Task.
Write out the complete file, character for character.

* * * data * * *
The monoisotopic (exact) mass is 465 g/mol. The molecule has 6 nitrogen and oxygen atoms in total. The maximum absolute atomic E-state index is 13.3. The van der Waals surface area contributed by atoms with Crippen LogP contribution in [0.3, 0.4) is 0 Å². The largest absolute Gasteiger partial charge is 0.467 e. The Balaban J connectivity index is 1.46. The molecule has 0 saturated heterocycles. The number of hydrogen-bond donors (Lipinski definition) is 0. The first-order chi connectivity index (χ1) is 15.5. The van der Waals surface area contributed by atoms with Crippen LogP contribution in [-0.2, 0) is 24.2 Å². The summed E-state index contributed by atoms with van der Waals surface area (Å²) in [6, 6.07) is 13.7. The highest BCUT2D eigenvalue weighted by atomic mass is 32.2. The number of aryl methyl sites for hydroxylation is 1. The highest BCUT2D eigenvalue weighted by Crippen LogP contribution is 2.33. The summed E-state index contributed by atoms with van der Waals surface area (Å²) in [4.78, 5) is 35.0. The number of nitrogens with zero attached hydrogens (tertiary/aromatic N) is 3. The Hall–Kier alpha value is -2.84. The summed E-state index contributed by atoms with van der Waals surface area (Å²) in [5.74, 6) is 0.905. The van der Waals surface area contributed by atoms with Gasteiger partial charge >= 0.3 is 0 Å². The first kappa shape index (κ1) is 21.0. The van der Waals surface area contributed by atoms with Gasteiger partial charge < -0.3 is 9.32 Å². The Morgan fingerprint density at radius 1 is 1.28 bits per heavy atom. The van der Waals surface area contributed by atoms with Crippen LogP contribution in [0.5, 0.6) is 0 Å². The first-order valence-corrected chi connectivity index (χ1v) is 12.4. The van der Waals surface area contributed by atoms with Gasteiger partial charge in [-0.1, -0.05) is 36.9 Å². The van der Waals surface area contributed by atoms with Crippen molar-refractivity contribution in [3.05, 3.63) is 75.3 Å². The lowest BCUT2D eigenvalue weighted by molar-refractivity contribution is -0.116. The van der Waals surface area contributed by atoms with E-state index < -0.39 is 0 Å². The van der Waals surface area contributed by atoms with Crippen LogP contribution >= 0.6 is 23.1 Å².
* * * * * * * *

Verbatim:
The monoisotopic (exact) mass is 465 g/mol. The molecule has 6 nitrogen and oxygen atoms in total. The maximum absolute atomic E-state index is 13.3. The van der Waals surface area contributed by atoms with Crippen LogP contribution in [0.3, 0.4) is 0 Å². The largest absolute Gasteiger partial charge is 0.467 e. The Balaban J connectivity index is 1.46. The molecule has 0 saturated heterocycles. The number of hydrogen-bond donors (Lipinski definition) is 0. The first-order chi connectivity index (χ1) is 15.5. The van der Waals surface area contributed by atoms with Crippen LogP contribution in [-0.2, 0) is 24.2 Å². The summed E-state index contributed by atoms with van der Waals surface area (Å²) in [6, 6.07) is 13.7. The highest BCUT2D eigenvalue weighted by atomic mass is 32.2. The number of aryl methyl sites for hydroxylation is 1. The highest BCUT2D eigenvalue weighted by Crippen LogP contribution is 2.33. The summed E-state index contributed by atoms with van der Waals surface area (Å²) in [4.78, 5) is 35.0. The number of nitrogens with zero attached hydrogens (tertiary/aromatic N) is 3. The Hall–Kier alpha value is -2.84. The summed E-state index contributed by atoms with van der Waals surface area (Å²) in [5.74, 6) is 0.905. The van der Waals surface area contributed by atoms with Gasteiger partial charge >= 0.3 is 0 Å². The first kappa shape index (κ1) is 21.0. The van der Waals surface area contributed by atoms with Gasteiger partial charge < -0.3 is 9.32 Å². The Morgan fingerprint density at radius 1 is 1.28 bits per heavy atom. The van der Waals surface area contributed by atoms with Crippen LogP contribution in [0.5, 0.6) is 0 Å². The first-order valence-corrected chi connectivity index (χ1v) is 12.4. The van der Waals surface area contributed by atoms with Gasteiger partial charge in [-0.1, -0.05) is 36.9 Å². The van der Waals surface area contributed by atoms with Crippen molar-refractivity contribution in [3.05, 3.63) is 75.3 Å². The lowest BCUT2D eigenvalue weighted by molar-refractivity contribution is -0.116. The van der Waals surface area contributed by atoms with E-state index < -0.39 is 0 Å². The van der Waals surface area contributed by atoms with Crippen LogP contribution >= 0.6 is 23.1 Å².